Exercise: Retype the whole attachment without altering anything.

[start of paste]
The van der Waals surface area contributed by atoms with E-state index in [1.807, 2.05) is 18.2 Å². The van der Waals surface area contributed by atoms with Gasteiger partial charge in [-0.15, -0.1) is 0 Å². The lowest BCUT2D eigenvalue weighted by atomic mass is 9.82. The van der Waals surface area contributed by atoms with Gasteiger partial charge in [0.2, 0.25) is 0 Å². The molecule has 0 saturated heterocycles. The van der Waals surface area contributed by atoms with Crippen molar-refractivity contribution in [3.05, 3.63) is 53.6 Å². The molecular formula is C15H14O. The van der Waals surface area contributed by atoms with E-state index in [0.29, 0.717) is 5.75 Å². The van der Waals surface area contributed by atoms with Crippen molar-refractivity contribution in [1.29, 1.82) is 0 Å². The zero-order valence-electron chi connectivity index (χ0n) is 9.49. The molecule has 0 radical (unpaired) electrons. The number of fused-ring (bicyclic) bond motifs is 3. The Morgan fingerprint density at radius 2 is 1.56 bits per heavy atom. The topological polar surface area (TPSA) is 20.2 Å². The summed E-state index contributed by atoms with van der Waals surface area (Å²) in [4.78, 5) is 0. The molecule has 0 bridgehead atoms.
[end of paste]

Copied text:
The van der Waals surface area contributed by atoms with E-state index in [1.807, 2.05) is 18.2 Å². The van der Waals surface area contributed by atoms with Gasteiger partial charge in [-0.15, -0.1) is 0 Å². The lowest BCUT2D eigenvalue weighted by atomic mass is 9.82. The van der Waals surface area contributed by atoms with Gasteiger partial charge in [0.2, 0.25) is 0 Å². The molecule has 0 saturated heterocycles. The van der Waals surface area contributed by atoms with Crippen molar-refractivity contribution in [3.05, 3.63) is 53.6 Å². The molecular formula is C15H14O. The van der Waals surface area contributed by atoms with E-state index in [0.29, 0.717) is 5.75 Å². The van der Waals surface area contributed by atoms with Crippen molar-refractivity contribution in [1.29, 1.82) is 0 Å². The zero-order valence-electron chi connectivity index (χ0n) is 9.49. The molecule has 0 radical (unpaired) electrons. The number of fused-ring (bicyclic) bond motifs is 3. The Morgan fingerprint density at radius 2 is 1.56 bits per heavy atom. The topological polar surface area (TPSA) is 20.2 Å². The summed E-state index contributed by atoms with van der Waals surface area (Å²) in [4.78, 5) is 0. The molecule has 0 bridgehead atoms.